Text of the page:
That’s how long I was on the last church tech crew I worked with. Fifteen long years. Four of those were as the staff Media Director. Paid position. Already covered most of those details in earlier posts, not going too deep here.
The moment when I had to step down, as a staff member, is still pretty vivid. My wife explained how my four year old daughter got excited when they pulled into the church parking lot one day.
“Oh! We are going to Daddy’s house.” Yeah. That’s what she said.
That came as a result of a long run of 60-80 hour weeks at the church. Fairly normal for me. She was under the impression that I actually lived there, and came to the house for visits. That’s a bad place to be, as a dad. There’s no amount of explaining or justifying to settle that with your kids. Perception is reality.
How does someone end up in that spot? How does an average knucklehead get so overcommitted to something that he loses connection with what matters? I had a strong sense of obligation to my church. I took those responsibilities very serious. I was determined to make everything there work. No excuses. Perfection is the only acceptable outcome. Make it happen. Do it or die trying. Yeah. Something like that.
Don’t get me wrong here. I still have that kind of work ethic. I still believe you need to to make things happen. I still don’t believe in making or accepting excuses. I am just a whole lot more selective about what I commit to.
Here’s the facts. I wanted to work there. I volunteered to work with, and eventually manage, that tech crew. I made the decision to give that much time and energy to my church. Nobody forced me. Nobody met me in a dark alley and presented threats from the mob. I was free to walk away whenever I wanted. I just didn’t.
I love the tech work. I loved making events happen. I loved almost every aspect of the work that I did. The big problem was my priorities. I allowed my desires and decisions to push my family into the background. They became a accessory to my life. They were in line for my time and energy, behind every other person and need at the church. It almost cost me my family.
I have spend the last four years salvaging my family. Scan through my other blog, and see what we have been through. I learned a lot over the last four years. Most of it will upset the guys that are running the hamster wheel like I was. Please don’t be that guy.
Yes. Your church probably needs you. Yes. They have done wonderful things and included your family into theirs. Yes. Some of your best friends are there and need you. Yes. The church is responsible for leading you to salvation and maybe you should feel somewhat obligated. Yes to all of that.
That church would recover and be back to steady operation within days of you disappearing. If you didn’t show up, it might be inconvenient for a while. It might take them weeks to find a suitable replacement. Sure. But what about your family?
They wouldn’t recover so quick. The affects of you dropping out of your home are life changing. Some families never recover. Those kids don’t forget your name after a few weeks. Your wife doesn’t start looking for a replacement when you are late once. The church probably will.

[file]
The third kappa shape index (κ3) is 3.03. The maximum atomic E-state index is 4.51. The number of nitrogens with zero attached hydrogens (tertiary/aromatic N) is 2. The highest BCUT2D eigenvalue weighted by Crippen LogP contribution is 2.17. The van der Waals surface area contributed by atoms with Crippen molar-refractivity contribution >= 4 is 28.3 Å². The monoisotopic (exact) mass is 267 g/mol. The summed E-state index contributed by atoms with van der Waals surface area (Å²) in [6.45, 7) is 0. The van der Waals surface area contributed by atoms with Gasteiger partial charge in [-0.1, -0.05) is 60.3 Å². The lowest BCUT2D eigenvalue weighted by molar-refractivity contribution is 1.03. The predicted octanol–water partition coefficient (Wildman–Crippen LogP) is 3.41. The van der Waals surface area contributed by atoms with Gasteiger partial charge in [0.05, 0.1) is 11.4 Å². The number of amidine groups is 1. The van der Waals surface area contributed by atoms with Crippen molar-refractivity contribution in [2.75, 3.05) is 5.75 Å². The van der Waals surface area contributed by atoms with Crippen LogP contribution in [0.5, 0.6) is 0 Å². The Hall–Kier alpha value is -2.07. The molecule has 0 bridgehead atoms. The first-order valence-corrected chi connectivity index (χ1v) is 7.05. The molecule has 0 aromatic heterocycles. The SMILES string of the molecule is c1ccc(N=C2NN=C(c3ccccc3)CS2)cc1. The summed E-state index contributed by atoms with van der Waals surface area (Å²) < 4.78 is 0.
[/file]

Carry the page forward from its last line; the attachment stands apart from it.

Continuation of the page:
This isn’t me bashing churches, either. This is me checking your perspective and priorities. If you could only chose one, your church family or your immediate family, who do you spend the next Sunday with? If you had to decide, which one wins? Just a question, don’t panic or start calling me names. Get over it and listen.
I do know what I am talking about. I made that choice. I chose the church. Not God. The church. I consciously decided to give years of my life in service to a building and a group of people. Years when my kids desperately needed me and my influence. I gave away countless hours that I should have spent earning a solid income to provide for them. It hurt them. It almost destroyed my family. It caused damage that still hasn’t healed completely. I did it wrong.
Except for a few Facebook connections, I don’t see or hear from anyone there. Seriously. Fifteen years of giving up almost every weekend, ruining my wedding anniversary and long hours and most of them don’t even remember me. Our Christmas production overlapped my anniversary about nine years in a row. Every year, I spent our anniversary working at the church. Yes, I did. I worked ridiculously long hours that occasionally meant sleeping there and not even going home. Yes, I did. And very little of it matters now.
Well dang, Erik! What are you trying to tell is? Glad you asked.
I am telling you that your service to your church is a part of your life, not your whole life. Your wife, your kids… They are your life. They shouldn’t accept excuses from you, either. They shouldn’t be pushed away because the church needs you. The church will never need you as much as they do.
If you are committed to the church, do it. If that commitment is straining your marriage, adjust it. Talk to your wife, talk to your pastor, find the compromise. Don’t make your wife compromise, everything else has to. She is first. Enjoy your service there, but don’t look for purpose from that position. She is your purpose.
If you have read this far without getting angry, read one more. Read my Proving that you love God article. It takes this to the next level.
I have plenty of respect for you church techs. I did my time and loved most of it. I just wish someone had told me all this when I first started. You might want to study the phrase “reasonable service,” too. There is definitely such a thing as “unreasonable service.”